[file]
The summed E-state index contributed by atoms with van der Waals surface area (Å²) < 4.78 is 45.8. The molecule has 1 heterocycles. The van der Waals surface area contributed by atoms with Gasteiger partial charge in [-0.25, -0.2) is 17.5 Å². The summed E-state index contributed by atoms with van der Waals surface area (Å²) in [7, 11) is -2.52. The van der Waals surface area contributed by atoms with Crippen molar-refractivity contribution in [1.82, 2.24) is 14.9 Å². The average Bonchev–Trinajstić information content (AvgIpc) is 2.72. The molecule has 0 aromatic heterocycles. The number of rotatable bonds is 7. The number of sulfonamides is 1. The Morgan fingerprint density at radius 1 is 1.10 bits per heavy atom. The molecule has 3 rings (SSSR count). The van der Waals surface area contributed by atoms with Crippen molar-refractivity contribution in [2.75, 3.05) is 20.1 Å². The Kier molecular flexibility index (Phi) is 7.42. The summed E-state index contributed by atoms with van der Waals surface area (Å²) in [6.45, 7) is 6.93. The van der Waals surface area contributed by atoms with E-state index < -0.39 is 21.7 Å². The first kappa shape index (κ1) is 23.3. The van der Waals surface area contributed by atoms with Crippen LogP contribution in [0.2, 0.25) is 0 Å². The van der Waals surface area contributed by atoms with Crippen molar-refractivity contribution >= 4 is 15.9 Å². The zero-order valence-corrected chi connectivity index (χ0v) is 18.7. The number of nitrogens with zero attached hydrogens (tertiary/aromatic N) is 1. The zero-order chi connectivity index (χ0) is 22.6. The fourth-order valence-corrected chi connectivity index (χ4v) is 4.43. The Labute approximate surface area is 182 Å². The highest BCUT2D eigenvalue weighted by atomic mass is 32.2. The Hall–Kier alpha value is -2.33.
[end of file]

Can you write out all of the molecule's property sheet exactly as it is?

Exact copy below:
The summed E-state index contributed by atoms with van der Waals surface area (Å²) < 4.78 is 45.8. The molecule has 1 heterocycles. The van der Waals surface area contributed by atoms with Gasteiger partial charge in [-0.25, -0.2) is 17.5 Å². The summed E-state index contributed by atoms with van der Waals surface area (Å²) in [7, 11) is -2.52. The van der Waals surface area contributed by atoms with Crippen molar-refractivity contribution in [1.82, 2.24) is 14.9 Å². The average Bonchev–Trinajstić information content (AvgIpc) is 2.72. The molecule has 0 aromatic heterocycles. The number of rotatable bonds is 7. The number of sulfonamides is 1. The Morgan fingerprint density at radius 1 is 1.10 bits per heavy atom. The molecule has 3 rings (SSSR count). The van der Waals surface area contributed by atoms with Crippen molar-refractivity contribution in [2.75, 3.05) is 20.1 Å². The Kier molecular flexibility index (Phi) is 7.42. The summed E-state index contributed by atoms with van der Waals surface area (Å²) in [6.45, 7) is 6.93. The van der Waals surface area contributed by atoms with E-state index < -0.39 is 21.7 Å². The first kappa shape index (κ1) is 23.3. The van der Waals surface area contributed by atoms with Crippen LogP contribution in [0.2, 0.25) is 0 Å². The van der Waals surface area contributed by atoms with Crippen molar-refractivity contribution >= 4 is 15.9 Å². The zero-order valence-corrected chi connectivity index (χ0v) is 18.7. The number of nitrogens with zero attached hydrogens (tertiary/aromatic N) is 1. The zero-order chi connectivity index (χ0) is 22.6. The fourth-order valence-corrected chi connectivity index (χ4v) is 4.43. The Labute approximate surface area is 182 Å². The highest BCUT2D eigenvalue weighted by atomic mass is 32.2. The Hall–Kier alpha value is -2.33.